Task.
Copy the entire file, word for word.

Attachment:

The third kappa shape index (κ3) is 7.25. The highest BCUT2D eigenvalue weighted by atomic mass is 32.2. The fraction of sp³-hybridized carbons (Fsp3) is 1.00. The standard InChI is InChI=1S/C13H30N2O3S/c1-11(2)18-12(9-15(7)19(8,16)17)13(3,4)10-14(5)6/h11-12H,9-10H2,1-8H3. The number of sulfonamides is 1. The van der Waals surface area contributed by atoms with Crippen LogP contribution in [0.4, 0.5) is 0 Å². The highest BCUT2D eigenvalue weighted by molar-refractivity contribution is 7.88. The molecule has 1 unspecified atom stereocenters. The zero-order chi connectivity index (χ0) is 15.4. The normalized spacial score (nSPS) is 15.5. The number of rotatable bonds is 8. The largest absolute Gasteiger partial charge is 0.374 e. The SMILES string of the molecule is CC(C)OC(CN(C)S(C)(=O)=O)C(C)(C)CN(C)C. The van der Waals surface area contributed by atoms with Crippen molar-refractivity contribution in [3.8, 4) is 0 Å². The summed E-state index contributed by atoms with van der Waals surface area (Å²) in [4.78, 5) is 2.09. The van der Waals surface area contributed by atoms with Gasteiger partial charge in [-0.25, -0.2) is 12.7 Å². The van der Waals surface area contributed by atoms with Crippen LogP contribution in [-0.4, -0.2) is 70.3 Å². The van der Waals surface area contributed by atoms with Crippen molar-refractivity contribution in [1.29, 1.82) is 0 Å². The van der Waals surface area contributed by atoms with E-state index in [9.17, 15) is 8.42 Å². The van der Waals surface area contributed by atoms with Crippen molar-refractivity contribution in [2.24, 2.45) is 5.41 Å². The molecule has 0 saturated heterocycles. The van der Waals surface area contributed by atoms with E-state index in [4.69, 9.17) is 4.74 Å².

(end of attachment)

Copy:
The third kappa shape index (κ3) is 7.25. The highest BCUT2D eigenvalue weighted by atomic mass is 32.2. The fraction of sp³-hybridized carbons (Fsp3) is 1.00. The standard InChI is InChI=1S/C13H30N2O3S/c1-11(2)18-12(9-15(7)19(8,16)17)13(3,4)10-14(5)6/h11-12H,9-10H2,1-8H3. The number of sulfonamides is 1. The van der Waals surface area contributed by atoms with Crippen LogP contribution in [0.4, 0.5) is 0 Å². The highest BCUT2D eigenvalue weighted by molar-refractivity contribution is 7.88. The molecule has 1 unspecified atom stereocenters. The zero-order chi connectivity index (χ0) is 15.4. The normalized spacial score (nSPS) is 15.5. The number of rotatable bonds is 8. The largest absolute Gasteiger partial charge is 0.374 e. The SMILES string of the molecule is CC(C)OC(CN(C)S(C)(=O)=O)C(C)(C)CN(C)C. The van der Waals surface area contributed by atoms with Crippen molar-refractivity contribution in [3.8, 4) is 0 Å². The summed E-state index contributed by atoms with van der Waals surface area (Å²) in [4.78, 5) is 2.09. The van der Waals surface area contributed by atoms with Gasteiger partial charge in [-0.25, -0.2) is 12.7 Å². The van der Waals surface area contributed by atoms with Crippen LogP contribution in [-0.4, -0.2) is 70.3 Å². The van der Waals surface area contributed by atoms with Crippen molar-refractivity contribution in [1.29, 1.82) is 0 Å². The van der Waals surface area contributed by atoms with E-state index in [9.17, 15) is 8.42 Å². The van der Waals surface area contributed by atoms with Crippen molar-refractivity contribution in [2.24, 2.45) is 5.41 Å². The molecule has 0 saturated heterocycles. The van der Waals surface area contributed by atoms with E-state index in [4.69, 9.17) is 4.74 Å².